At 0800 March 26, 1943, a clear calm day with temperature just above freezing, this task group ran slap into Vice Admiral Hosogaya's Northern Area Force of two heavy cruisers (Nachi, flag), two light cruisers and four destroyers, about halfway between Attu and Kamchatka. The ensuing action, fought south of the Komandorski Islands, resembled the Battle of the Java Sea a year earlier. Hosogaya here, like Takagi there, was escorting and covering a reinforcement group of transports and freighters; and McMorris here, like Doorman there, first tried to get at the transports, but soon had to fight for his life. The outcome was very different.
At 0840, before the Americans ships had had time to change from scouting line to battle order, the enemy opened fire on RICHMOND at 20,000 yards, made a close straddle on the second salvo, then shifted gunfire to SALT LAKE CITY. Throughout the action this heavy cruiser received almost all the enemy's attention. She commenced return fire with her forward turrets at 0842, and at a range of over ten miles made hits on Nachi with her third and forth salvos, starting fires that were quickly brought under control.
Nachi now launched a salvo of eight torpedoes which failed to score because of the extreme range; and the same thing happened to all other Japanese torpedoes launched in this fight. SALT LAKE was now doing some fancy shooting at long range, and all that time nimbly darting and pirouetting like a ballet dancer to throw off the enemy aim. Captain Rodgers "chased salvos" with notable success. Flagship RICHMOND and the destroyers conformed their movements to hers; old "Swayback Maru", as the sailors called SALT LAKE CITY, was Queen of the North Pacific that day.
The second Japanese heavy cruiser, Maya, at 0910 made her first hit on SALT LAKE. It failed to stop or even slow her down. Ten minutes later, she and Nachi were swapping punches at a range of almost twelve miles. McMorris now turned his force north, hoping to make an end run around the Japanese warships and get at the transports; but Hosogaya was too fast for him. At 1002 SALT LAKE briefly had steering trouble, and a few minutes later she took another hit. There was a big laugh on RICHMOND'S bridge when the OTC received a message from Admiral Thomas Cassin Kinkaid at Adak, promising to get Army bombers out to help him "within five hours," and "suggesting that a retiring action be considered."
Retirement, indeed, was now the only thing to do. McMorris first steered west under good smoke cover which the Japanese range finders, having no radar, were unable to penetrate. But this course carried the Americans nearer and nearer to the Japanese base at Paramushiro. So at 1100 McMorris turned his force south to disengage. No sooner done than SALT LAKE suffered a serious 8 inch hit which flooded the after engine room. She continued firing at declining speed, for twenty miles and almost one hour longer, then she went dead in the water. (NOTE:...See My Speed Zero for "the rest of the story") McMorris reacted by closing in RICHMOND to make smoke and help defend Old Swayback, and (in a magnificent but desperate gesture), ordering three of his four destroyers to deliver a torpedo attack on the fast-approaching enemy. Everyone who could help damage control on board SALT LAKE did, and everyone else prayed. Before the destroyers had been gone five minutes, what looked like a miracle occurred. Admiral Hosogaya broke off action and turned his entire force west, hotly pursued by BAILEY, COGHLAN & MONAGHAN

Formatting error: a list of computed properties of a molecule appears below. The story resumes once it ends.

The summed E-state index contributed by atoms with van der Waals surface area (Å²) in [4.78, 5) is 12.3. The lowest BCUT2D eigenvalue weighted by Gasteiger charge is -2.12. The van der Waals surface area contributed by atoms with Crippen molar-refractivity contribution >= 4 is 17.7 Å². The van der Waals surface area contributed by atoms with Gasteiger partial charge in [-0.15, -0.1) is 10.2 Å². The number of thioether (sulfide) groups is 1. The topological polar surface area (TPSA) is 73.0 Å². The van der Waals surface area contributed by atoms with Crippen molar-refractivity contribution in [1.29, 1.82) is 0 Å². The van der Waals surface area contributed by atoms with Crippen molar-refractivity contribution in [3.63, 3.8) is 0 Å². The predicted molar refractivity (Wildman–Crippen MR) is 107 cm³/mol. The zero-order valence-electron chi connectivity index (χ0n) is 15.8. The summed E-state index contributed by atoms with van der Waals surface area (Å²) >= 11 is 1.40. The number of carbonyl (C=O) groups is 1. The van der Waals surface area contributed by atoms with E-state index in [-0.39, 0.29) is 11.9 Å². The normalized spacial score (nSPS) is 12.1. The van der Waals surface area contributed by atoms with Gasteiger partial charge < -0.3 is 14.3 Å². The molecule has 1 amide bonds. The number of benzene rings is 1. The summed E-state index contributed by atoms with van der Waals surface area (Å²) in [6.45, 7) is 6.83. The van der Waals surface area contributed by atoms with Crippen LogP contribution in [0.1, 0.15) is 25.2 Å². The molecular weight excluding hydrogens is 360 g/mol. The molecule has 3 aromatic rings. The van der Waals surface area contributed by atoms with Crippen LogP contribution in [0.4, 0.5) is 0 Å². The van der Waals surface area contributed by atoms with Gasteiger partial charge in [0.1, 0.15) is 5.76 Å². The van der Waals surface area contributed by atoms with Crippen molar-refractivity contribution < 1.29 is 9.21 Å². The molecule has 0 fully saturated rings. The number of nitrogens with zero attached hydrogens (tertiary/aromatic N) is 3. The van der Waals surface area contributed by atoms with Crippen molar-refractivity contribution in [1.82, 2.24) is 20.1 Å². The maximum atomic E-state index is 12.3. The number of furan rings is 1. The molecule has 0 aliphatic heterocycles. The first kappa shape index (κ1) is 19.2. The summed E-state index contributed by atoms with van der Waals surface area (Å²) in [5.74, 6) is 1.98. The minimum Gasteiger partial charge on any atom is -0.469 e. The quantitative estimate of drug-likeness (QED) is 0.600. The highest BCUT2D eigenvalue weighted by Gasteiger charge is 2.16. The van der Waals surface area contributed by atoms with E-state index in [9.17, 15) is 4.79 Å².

Hosogaya really flunked out. He was anxious to get home; smoke concealed from him SALT LAKE'S desperate plight, and he feared that American air bombers from Dutch Harbor would arrive shortly. Destroyer BAILEY gave NACHI'S superstructure a good dusting with close in 5 inch fire to firm up his decision to depart. It is no wonder that this Japanese admiral was shortly put on the beach.
SALT LAKE recovered propulsion as eight bells struck, then shaped a course for Dutch Harbor, and a repair base. NACHI, too, needed several jobs done on her; and as the Japanese transports also returned to Paramushiro, there was no doubt as to who won this battle. During the action SALT LAKE fired 832 rounds, NACHI 707 and MAYA 904 rounds of 8-inch shell. BAILEY, the only American destroyer to get close enough to the retiring enemy to use torpedoes, fired five, which missed; the Japanese ships fired 43, and all missed. So this battle deserves a place in the history of naval warfare as the last heavy gunfire daylight action, with no interference by air power, submarines or torpedoes. The demonstration of superior gunnery was tremendously heartening to the United States Navy.